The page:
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At the London Design Festival, Part II

Just as everyone else is arriving in London, our time here is winding down — we have one last day today to take in the sights and sounds before flying home tomorrow, and we'll be spending most of it at one of the more newsworthy events of the week, Designjunction. There's going to be quite a few new releases happening at the Central London hub, but if you want to know the truth, we're most excited about seeing the building, a 250,000-sqft. industrial complex that should make a sublime backdrop for our humble photography efforts. Meanwhile, we've documented the last two days' worth of events and shows here, from a trip to the Mint gallery where we spied the marbled stools above to a plop onto the motley mix of benches arrayed around the V&A courtyard, all made by various design superstars. There's no way we'll make it to everything by tomorrow, but we've got a lot more to share, so keep coming back to visit us please!
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At the London Design Festival, Part I

The first time we attended the London Design Festival, five years ago now, it became something of a benchmark for us — the design event against which we not only measured other design events, but would come to measure our own, the Noho Design District. That's because when you attend the LDF, you feel like you couldn't be anywhere else but in London; the spotlight is resolutely on emerging homegrown talents (thanks in part to the RCA) and there are always brand new projects and product launches to see (thanks in part to the fact that, unlike ICFF, the festival takes place halfway between Milan fairs). LDF has such a good reputation, in fact, that even the coalition behind New York City's official efforts to organize an as-yet-unnamed New York design week are looking to it for inspiration — can you imagine Tom Dixon giving away 500 free lamps in the middle of Times Square? It may happen sooner than you think. In the meantime, three years after our last trip to our favorite fair, we've returned, and we'll be making the rounds all week reporting on who and what we see here. After arriving on Friday morning, we had a bit of a slow start, poking around Shoreditch and hanging out with the incredibly gifted duo behind Silo Studio, whom we'll introduce in depth in the coming weeks. Check out the images here, and stay tuned for many more.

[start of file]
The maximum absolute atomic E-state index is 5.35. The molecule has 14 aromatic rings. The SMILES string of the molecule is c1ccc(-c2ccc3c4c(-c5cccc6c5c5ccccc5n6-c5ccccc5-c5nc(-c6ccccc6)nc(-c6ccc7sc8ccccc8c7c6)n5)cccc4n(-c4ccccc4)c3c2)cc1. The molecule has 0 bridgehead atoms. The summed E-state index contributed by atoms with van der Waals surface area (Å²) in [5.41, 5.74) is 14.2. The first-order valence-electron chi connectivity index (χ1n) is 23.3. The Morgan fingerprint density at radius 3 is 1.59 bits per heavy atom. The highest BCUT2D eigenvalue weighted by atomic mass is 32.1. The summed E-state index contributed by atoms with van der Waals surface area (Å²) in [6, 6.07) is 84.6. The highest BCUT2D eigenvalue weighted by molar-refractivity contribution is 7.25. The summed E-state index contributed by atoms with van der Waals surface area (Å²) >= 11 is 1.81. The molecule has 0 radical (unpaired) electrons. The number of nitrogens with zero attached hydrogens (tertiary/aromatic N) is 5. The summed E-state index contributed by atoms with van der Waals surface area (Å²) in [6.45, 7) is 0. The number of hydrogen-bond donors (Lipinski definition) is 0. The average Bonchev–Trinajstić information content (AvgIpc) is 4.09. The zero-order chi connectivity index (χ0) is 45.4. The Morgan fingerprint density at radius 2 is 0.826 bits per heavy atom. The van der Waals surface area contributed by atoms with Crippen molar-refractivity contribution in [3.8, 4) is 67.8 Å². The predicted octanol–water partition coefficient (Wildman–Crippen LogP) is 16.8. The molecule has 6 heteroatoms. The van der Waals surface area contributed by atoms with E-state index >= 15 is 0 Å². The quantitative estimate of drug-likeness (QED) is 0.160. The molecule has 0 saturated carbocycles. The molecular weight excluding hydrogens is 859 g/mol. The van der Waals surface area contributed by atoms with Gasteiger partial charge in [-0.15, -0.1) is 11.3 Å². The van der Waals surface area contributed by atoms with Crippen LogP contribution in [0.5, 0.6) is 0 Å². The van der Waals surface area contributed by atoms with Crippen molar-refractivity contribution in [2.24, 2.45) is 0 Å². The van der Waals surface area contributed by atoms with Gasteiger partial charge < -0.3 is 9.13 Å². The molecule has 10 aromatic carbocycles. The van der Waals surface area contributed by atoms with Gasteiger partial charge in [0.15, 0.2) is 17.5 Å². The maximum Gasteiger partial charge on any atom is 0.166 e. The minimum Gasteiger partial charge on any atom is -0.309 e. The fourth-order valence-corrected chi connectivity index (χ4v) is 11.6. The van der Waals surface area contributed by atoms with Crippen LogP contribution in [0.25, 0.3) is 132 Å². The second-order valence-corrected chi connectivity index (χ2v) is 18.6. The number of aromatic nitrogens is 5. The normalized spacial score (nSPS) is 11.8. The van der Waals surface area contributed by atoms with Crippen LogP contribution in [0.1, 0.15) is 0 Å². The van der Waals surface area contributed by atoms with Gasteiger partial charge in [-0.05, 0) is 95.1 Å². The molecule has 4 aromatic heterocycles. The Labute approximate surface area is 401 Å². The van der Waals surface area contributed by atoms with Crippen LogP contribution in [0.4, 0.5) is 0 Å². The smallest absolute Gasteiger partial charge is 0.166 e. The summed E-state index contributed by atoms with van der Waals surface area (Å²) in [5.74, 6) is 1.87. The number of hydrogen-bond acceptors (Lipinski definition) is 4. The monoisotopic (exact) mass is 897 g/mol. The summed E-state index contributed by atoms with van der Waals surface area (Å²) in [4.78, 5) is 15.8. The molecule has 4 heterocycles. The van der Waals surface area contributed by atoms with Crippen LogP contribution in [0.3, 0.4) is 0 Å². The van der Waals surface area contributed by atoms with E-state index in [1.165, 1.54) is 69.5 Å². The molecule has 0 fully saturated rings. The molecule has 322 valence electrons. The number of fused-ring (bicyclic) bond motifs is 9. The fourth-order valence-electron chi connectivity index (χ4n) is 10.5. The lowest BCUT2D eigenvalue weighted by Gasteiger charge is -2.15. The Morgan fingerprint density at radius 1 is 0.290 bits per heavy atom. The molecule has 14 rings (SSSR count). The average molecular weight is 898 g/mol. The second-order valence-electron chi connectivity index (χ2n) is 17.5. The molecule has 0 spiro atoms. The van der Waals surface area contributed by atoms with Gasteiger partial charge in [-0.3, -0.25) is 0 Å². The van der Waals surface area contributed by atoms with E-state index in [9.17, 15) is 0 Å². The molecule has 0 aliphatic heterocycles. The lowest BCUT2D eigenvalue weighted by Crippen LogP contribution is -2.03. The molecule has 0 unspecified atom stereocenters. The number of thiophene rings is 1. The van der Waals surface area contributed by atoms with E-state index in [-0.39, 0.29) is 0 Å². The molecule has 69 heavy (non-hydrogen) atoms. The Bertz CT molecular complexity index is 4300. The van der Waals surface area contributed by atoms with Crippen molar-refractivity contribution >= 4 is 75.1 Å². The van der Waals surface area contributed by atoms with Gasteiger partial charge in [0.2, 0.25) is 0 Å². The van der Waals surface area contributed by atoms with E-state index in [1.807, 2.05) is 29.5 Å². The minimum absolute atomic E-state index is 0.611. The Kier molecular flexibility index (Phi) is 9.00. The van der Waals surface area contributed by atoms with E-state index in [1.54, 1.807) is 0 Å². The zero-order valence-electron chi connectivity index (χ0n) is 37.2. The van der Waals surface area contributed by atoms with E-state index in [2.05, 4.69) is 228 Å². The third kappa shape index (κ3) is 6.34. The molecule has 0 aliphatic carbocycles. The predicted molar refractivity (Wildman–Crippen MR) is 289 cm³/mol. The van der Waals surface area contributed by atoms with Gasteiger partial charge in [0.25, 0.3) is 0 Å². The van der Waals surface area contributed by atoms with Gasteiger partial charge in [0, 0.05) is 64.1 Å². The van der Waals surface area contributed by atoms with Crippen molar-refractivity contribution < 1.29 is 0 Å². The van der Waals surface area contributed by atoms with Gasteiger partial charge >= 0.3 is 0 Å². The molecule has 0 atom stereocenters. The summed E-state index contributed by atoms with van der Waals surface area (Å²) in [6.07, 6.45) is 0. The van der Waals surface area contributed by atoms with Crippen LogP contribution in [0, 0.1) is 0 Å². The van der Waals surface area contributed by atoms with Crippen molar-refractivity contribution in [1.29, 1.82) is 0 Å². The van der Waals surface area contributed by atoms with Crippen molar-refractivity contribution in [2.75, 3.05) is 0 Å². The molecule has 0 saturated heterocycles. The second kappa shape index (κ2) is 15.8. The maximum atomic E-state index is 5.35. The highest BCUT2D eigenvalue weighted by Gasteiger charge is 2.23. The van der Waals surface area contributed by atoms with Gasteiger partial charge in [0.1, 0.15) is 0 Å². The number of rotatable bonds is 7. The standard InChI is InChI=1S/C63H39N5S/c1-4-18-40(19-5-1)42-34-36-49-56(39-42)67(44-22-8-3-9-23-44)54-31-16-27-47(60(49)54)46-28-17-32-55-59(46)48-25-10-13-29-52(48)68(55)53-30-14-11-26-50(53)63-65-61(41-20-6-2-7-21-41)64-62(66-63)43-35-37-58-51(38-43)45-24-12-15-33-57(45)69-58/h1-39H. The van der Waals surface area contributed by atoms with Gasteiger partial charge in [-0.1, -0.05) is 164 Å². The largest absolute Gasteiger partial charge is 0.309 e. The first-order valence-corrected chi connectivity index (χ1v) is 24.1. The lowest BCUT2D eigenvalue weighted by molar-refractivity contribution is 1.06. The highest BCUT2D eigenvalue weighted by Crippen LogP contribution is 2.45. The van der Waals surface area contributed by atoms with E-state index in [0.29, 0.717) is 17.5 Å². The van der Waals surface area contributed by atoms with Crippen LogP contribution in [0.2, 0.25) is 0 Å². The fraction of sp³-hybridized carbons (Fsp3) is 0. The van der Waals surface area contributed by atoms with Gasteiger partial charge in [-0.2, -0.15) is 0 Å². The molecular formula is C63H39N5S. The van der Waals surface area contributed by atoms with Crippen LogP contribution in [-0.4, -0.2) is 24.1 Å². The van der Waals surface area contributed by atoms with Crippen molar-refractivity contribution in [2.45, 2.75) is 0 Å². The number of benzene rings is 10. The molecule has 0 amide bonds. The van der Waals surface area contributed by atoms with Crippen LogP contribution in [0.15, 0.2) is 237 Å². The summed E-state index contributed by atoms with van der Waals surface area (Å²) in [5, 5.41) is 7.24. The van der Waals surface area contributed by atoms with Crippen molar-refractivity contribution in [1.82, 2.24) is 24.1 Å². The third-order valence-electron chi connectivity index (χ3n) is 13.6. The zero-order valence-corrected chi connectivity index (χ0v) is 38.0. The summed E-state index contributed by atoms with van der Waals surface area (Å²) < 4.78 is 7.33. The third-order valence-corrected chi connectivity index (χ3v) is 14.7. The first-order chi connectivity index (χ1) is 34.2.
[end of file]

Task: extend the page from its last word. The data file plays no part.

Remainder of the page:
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At the London Design Festival, Via Dan Rubinstein of Surface

We at Sight Unseen are very busy people. We have babies to nurse (congratulations, Jill!), articles to write for other publications, subjects to spend hours and hours interviewing for this publication, and designers to hassle about finishing their submissions for our still top-secret online shop, set to launch in a little over a month (trust us, it's going to be good). Thus, we sometimes don't have the chance to attend events like the London Design Festival, even as we cringe with regret watching invitations roll in for Established & Sons and Phillips de Pury dinners, friends' exhibition openings, and dozens more chances to take the pulse of one of our favorite local design scenes. When that happens, we reach out to folks we trust and ask them to report back on whatever highs, lows, and drunken blurs they may have witnessed on the ground. Here, Dan Rubinstein, the intrepid editor of Surface magazine — both Jill and I are contributing editors — shares some of the details and moments he was privy to during last week's LDF, which he somehow managed to take time out of his own busy schedule to attend. As for us, you know what they say: There's always next year.